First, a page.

There are spy movies, spy movie parodies, spy movies that almost parody themselves (never say Octopussy again), and then there is Spy: all comedy, part action thriller, something of an eye-opener (Jason Statham can really do funny) and a fantastic vehicle for star Melissa McCarthy.
To be honest, this is the first movie of hers I have watched and, potty mouth included, the woman can really do funny too, with a side order of forlorn and a tall glass of whup-@$$ to wash it all down.
While this has been praised as her best role to date, I have no basis for comparison so all I can say is that she gives a winning performance here as Susan Cooper, a deskbound CIA analyst.
Susan has lived her life not wanting to make waves that rock boats, that sort of thing. She is seemingly content to be the voice in a field agent’s earpiece, in particular that of suave 007-like Bradley Fine (Jude Law), to whom she provides vital, frequently life-saving intel when he is in the field.
When a mission goes awry and the world’s smallest nuclear device (step aside, Helios) is about to be sold on the black market, Susan finds herself on the trail of international criminal Raina Boyanov (Rose Byrne, quite magnetic as a bad girl whose degree of badness seems to vary) – much to the disgust of fellow agent Rick Ford (Statham), who thinks he should be the one on the job.
Their frequent run-ins, Susan’s own interactions with her voice in the earpiece (fellow analyst Nancy, played by British comedian Miranda Hart), and Susan’s hastily improvised attempts to cosy up to the untrusting, nasty Raina serve as the main springboards for both the laughs and the excitement.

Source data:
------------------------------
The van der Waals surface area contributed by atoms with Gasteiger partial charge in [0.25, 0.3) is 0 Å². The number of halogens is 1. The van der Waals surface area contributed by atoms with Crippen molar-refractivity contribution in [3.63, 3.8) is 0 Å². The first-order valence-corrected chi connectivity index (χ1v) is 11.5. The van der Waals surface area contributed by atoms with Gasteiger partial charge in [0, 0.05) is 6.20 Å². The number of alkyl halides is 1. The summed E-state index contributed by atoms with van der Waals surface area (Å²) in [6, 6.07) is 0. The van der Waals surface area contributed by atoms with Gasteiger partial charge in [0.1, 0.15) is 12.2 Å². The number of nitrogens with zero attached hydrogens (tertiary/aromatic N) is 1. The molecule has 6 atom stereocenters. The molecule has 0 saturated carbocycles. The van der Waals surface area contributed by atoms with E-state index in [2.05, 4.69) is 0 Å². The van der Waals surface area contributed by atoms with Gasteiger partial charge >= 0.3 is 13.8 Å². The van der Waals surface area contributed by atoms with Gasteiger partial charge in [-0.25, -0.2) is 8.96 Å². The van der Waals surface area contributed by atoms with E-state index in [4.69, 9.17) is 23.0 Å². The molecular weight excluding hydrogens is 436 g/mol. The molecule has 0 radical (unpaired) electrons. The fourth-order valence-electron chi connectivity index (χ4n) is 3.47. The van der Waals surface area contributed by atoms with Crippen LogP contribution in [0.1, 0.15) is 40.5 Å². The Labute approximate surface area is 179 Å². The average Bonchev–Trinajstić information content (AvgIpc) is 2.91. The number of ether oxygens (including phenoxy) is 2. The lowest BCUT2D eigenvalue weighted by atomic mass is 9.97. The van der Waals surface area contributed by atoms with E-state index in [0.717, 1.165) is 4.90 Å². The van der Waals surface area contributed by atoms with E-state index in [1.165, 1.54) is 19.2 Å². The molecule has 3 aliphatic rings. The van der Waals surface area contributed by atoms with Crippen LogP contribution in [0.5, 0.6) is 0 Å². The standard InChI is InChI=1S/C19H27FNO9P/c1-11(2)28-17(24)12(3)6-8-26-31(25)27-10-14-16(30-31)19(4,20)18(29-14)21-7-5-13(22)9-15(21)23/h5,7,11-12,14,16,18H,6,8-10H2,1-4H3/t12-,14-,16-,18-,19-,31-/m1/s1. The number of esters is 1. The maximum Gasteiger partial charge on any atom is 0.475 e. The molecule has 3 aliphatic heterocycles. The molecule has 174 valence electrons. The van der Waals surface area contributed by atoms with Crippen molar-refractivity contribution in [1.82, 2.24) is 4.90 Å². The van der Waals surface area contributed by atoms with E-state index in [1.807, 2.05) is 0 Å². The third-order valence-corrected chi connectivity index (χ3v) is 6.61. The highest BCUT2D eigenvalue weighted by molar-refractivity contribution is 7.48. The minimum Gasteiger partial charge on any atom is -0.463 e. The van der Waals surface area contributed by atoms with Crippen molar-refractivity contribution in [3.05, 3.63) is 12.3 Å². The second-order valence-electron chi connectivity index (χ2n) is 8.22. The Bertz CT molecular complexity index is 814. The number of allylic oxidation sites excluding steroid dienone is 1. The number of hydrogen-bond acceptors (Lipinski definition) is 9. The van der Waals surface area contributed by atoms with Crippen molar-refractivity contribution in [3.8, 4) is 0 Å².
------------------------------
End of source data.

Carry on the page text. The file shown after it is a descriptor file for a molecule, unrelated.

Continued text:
Writer-director Paul Feig (Bridesmaids, The Heat) hits all the Bond marks, and then puts a comedic spin on them, from the opening faux 007 titles to a slightly disturbed version of Q down in the CIA armoury.
The comedy is often foul-mouthed without coming across as offensive and a good deal of the jokes hit the mark – although the misses are bafflingly head-scratching. Langley’s vermin infestation problem, for example, doesn’t seem to have a point and just lingers in the background until it’s forgotten.
Still, there’s no denying that you’ll most likely bust a gut laughing here. The surprising part is that the action scenes, including a terrific kitchen fight sequence, are not bumble-fests or half-heartedly executed but actually pretty cool and impressive.
A lot of Spy’s success can be credited to the in-synch combination of Feig smartly calling the shots behind the scenes and McCarthy’s versatility in front of the camera as she slickly reveals more and more of her character’s dangerous and quick-thinking side.
But some great turns by the Brits – hey, how come there are so many in the CIA? – do make it feel like you’re watching a great ensemble effort.
Hart is a hoot, Law sends up the urbane secret agent as a clueless and self-absorbed dope. But it’s Statham who is the big revelation of hilarity here, with his hard-as-nails Agent Ford constantly bragging about incredible exploits (some of which I think actually reference his other films) while being a bit of a dunderhead.
Peter Serafinowicz (you may remember him as the one who called the Guardians of the Galaxy “a bunch of a-holes”) is also hilarious as Aldo, the agency’s man in Rome whose hands doth roam a bit more than the job calls for. Unfortunately, something had to give and Allison Janney and Morena Baccarin are all but wasted in their tiny roles.
There’s one customary bit of Bond-age that we haven’t touched on yet, but suffice to say Feig won’t let you leave the cinema without a nod to that as well (and watch for the post-credits coda).
By no means a spoof, Spy is that rarity, an action-comedy that dwells in two worlds and does both of them proud.
Director: Paul Feig
Cast: Melissa McCarthy, Rose Byrne, Jude Law, Miranda Hart, Jason Statham, Allison Janney, Peter Serafinowicz, Bobby Cannavale, Morena Baccarin, 50 Cent